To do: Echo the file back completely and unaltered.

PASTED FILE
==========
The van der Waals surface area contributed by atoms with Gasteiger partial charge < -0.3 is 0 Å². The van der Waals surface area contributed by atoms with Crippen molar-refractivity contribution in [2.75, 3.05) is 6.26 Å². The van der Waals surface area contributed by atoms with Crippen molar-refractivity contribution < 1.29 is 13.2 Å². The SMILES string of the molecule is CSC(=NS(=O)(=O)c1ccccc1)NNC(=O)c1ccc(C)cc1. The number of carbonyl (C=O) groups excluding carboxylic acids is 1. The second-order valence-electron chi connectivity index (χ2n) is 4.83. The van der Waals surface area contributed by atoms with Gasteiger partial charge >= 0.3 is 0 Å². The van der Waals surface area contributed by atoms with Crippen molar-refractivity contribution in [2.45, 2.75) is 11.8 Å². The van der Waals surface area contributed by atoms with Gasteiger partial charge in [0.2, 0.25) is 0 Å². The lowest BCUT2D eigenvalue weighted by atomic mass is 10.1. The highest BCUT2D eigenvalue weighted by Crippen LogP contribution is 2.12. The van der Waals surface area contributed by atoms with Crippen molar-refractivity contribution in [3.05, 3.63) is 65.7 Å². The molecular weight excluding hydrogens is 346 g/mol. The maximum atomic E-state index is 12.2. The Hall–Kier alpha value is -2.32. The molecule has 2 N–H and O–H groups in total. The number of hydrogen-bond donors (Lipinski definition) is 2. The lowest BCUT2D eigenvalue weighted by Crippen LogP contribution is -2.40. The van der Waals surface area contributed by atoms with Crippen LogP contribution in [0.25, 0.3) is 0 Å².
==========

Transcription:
The van der Waals surface area contributed by atoms with Gasteiger partial charge < -0.3 is 0 Å². The van der Waals surface area contributed by atoms with Crippen molar-refractivity contribution in [2.75, 3.05) is 6.26 Å². The van der Waals surface area contributed by atoms with Crippen molar-refractivity contribution < 1.29 is 13.2 Å². The SMILES string of the molecule is CSC(=NS(=O)(=O)c1ccccc1)NNC(=O)c1ccc(C)cc1. The number of carbonyl (C=O) groups excluding carboxylic acids is 1. The second-order valence-electron chi connectivity index (χ2n) is 4.83. The van der Waals surface area contributed by atoms with Gasteiger partial charge >= 0.3 is 0 Å². The van der Waals surface area contributed by atoms with Crippen molar-refractivity contribution in [2.45, 2.75) is 11.8 Å². The van der Waals surface area contributed by atoms with Gasteiger partial charge in [0.2, 0.25) is 0 Å². The lowest BCUT2D eigenvalue weighted by atomic mass is 10.1. The highest BCUT2D eigenvalue weighted by Crippen LogP contribution is 2.12. The van der Waals surface area contributed by atoms with Crippen molar-refractivity contribution in [3.05, 3.63) is 65.7 Å². The molecular weight excluding hydrogens is 346 g/mol. The maximum atomic E-state index is 12.2. The Hall–Kier alpha value is -2.32. The molecule has 2 N–H and O–H groups in total. The number of hydrogen-bond donors (Lipinski definition) is 2. The lowest BCUT2D eigenvalue weighted by Crippen LogP contribution is -2.40. The van der Waals surface area contributed by atoms with Crippen LogP contribution in [0.25, 0.3) is 0 Å².